I finished my Cromarty last night.
Cat included for scale.
Every seam sewn, every end woven in.
As you can see, I added a band to the bottom of the sweater as well as to the bottom of the sleeves. I used the two small side cables together on this band.
So instead of doing the braided cable on the neckband, I did a narrower band with one of the small cables.
All in the interest of being matchy-matchy you know.
With the addition of the bottom band, my Cromarty is almost 26″ from shoulder to hem. A much more wearable length for me than the 23″ it was before the addition of the band.
I used 15 skeins of Rowan Calmer and a U.S. size 5 needle.
I started this sweater on December 3, so it took me a month and a day to complete.
Because of my decision to add bands to the bottom of the body and sleeves, there was a fair amount of seaming and weaving in of ends. I counted how many pieces this sweater is constructed from: twelve. Front, back, two sleeves, two sleeve bands, two bottom bands, and four neckband pieces.
Those among you who are not a fan of seaming are likely twitching by now.
Me, I have no issue with seams. In fact, I’m rather fond of them. Now your mileage may vary, but I find that a sweater knit in pieces and seamed together usually hangs better than a seamless one knit in the round. When you are knitting in the round, you are actually knitting in a spiral. Depending on the yarn you are using, it will in some way affect the drape of your garment. In my experience, the heavier the yarn, the weirder the drape when knit in the round.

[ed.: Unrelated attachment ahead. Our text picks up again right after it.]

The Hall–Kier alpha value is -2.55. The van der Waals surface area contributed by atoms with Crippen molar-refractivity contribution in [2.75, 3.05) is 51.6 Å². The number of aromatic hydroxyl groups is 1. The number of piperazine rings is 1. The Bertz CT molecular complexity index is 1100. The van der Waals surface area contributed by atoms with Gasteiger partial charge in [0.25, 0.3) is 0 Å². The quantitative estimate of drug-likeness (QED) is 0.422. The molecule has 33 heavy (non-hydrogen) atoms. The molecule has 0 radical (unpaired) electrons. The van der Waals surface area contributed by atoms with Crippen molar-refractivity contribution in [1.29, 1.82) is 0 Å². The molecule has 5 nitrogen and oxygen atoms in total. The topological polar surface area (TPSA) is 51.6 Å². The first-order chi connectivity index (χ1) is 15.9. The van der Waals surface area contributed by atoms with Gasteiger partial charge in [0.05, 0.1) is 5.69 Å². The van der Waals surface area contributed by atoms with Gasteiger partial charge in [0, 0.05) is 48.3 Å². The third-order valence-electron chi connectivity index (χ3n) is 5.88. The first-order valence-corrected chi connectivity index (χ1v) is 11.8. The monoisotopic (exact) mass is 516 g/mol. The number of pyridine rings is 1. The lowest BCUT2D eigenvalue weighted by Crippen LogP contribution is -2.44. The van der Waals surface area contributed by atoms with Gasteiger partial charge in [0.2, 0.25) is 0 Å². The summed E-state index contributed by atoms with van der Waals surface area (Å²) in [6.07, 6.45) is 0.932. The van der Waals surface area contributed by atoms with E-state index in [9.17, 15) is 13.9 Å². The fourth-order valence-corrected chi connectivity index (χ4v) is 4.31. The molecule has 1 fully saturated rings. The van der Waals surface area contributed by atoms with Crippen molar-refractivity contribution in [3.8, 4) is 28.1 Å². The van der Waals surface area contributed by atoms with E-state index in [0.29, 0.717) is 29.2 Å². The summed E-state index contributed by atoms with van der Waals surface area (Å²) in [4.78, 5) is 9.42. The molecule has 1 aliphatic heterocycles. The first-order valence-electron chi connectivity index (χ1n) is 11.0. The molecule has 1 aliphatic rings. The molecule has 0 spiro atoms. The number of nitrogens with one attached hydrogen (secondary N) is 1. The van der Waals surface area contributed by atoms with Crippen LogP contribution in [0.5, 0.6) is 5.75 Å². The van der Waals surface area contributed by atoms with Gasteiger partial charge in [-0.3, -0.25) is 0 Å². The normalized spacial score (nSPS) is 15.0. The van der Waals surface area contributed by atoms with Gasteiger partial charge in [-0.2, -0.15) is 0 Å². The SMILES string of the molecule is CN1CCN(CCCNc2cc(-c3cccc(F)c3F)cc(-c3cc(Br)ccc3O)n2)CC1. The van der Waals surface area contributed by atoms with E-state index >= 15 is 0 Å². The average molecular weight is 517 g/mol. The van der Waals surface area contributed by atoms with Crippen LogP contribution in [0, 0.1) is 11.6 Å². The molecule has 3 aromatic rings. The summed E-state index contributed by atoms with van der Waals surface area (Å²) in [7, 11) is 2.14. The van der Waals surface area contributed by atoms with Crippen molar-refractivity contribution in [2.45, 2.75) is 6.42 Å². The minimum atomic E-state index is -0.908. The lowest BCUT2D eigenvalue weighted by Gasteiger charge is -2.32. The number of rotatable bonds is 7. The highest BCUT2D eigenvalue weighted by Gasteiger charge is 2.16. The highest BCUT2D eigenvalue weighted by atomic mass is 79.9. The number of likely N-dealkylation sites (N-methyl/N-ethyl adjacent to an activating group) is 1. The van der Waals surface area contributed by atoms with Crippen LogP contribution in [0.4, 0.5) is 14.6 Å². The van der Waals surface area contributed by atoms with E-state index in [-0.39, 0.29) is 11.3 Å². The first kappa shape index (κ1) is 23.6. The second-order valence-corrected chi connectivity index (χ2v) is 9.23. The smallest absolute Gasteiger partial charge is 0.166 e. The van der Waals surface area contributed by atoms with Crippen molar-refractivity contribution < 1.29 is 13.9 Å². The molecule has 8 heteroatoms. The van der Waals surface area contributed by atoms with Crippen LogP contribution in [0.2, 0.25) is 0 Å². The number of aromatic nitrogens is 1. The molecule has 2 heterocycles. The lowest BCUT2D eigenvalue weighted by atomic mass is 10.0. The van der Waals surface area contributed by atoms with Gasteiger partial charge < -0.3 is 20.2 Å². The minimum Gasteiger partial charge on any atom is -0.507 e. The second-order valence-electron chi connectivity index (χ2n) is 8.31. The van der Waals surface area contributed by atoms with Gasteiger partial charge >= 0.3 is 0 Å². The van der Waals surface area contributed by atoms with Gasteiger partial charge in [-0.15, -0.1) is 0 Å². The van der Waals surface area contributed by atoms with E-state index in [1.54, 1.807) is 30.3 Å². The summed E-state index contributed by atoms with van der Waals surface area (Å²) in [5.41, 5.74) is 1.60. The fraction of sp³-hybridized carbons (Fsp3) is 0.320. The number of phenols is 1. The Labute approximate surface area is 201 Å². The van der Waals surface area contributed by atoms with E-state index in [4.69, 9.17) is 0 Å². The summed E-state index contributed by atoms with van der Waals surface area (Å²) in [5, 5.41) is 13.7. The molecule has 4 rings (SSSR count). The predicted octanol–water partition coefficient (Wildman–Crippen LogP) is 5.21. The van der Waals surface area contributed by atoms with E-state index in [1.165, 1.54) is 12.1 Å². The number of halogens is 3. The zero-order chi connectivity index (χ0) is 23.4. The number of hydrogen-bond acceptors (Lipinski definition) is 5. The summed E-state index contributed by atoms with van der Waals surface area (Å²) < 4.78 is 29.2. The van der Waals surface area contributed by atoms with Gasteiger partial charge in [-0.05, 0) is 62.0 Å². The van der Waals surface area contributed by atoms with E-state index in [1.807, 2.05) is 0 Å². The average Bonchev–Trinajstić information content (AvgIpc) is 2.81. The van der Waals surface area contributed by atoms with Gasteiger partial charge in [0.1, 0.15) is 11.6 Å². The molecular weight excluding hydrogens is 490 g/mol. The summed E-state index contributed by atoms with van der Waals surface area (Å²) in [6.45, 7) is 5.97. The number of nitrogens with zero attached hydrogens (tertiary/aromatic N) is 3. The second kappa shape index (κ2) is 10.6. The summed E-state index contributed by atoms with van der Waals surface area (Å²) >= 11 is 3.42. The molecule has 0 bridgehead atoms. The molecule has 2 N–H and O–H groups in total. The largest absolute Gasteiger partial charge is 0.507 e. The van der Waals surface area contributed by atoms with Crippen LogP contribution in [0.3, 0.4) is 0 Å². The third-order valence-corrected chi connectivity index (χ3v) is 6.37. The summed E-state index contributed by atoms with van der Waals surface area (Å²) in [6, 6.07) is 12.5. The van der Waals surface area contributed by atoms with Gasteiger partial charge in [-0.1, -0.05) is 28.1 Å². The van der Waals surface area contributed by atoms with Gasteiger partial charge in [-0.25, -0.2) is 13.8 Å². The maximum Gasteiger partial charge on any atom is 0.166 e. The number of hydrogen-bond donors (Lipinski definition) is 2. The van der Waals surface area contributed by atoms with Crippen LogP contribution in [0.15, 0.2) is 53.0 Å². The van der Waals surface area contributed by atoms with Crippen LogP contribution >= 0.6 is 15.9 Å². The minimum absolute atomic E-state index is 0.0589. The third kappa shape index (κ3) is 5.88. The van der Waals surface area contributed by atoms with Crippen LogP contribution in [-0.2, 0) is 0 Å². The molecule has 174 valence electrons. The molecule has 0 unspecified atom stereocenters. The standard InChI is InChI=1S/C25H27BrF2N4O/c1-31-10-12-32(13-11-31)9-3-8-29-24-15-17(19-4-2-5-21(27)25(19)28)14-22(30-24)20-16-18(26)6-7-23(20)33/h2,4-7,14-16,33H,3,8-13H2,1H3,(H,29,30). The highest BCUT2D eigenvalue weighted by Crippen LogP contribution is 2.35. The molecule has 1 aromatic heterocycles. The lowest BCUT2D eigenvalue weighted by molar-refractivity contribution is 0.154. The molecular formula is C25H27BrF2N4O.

I’m remembering back to an Icelandic sweater I bought at a Scandinavian bazaar approximately a ga-jillion years ago. It was knit in the round from Lopi-type (1-ply bulky wool) and it always fit weird, sort of twisting on the body when worn.
Of course, there are things you can do to make your circular knits fit well — using short-rows to incorporate shaping is one technique.
And there are certain types of knits that really are best knit in the round. Fair isle sweaters knit from jumperweight wool, for example. It is much easier to knit colorwork in the round because you always have the right side facing you. The stranded nature of fair isle work adds some stability to the piece. and if you are knitting a cardigan and steeking it, once you cut open the front steek, it is no longer a spiral.
A very compelling reason for me to lean towards knitting in pieces is that I only have to have one piece in my lap at a time while I knit. Because I am too warm 99.9% of the time, this is a big deal for me.
But like I said, your mileage may vary.
Next on the needles: a gansey-type sweater knit in DK weight cotton. In pieces. Stay tuned.
Sweet Shawlettes Giveaway Update
Don’t forget to leave a comment on Tuesday’s post to be entered in the drawing for a free copy of Sweet Shawlettes by Jean Moss. You all have given the book such a lovely reception here that I am now authorized to give away two copies in the drawing this Sunday. A big thank-you to Jean and her publisher, Taunton Press!
Lucy thanks you all for the lovely comments about her photo in Tuesday’s blog post.
Meanwhile, she has found another great use for the toy she got for Christmas.
Hey, not every photo can be a glamor shot.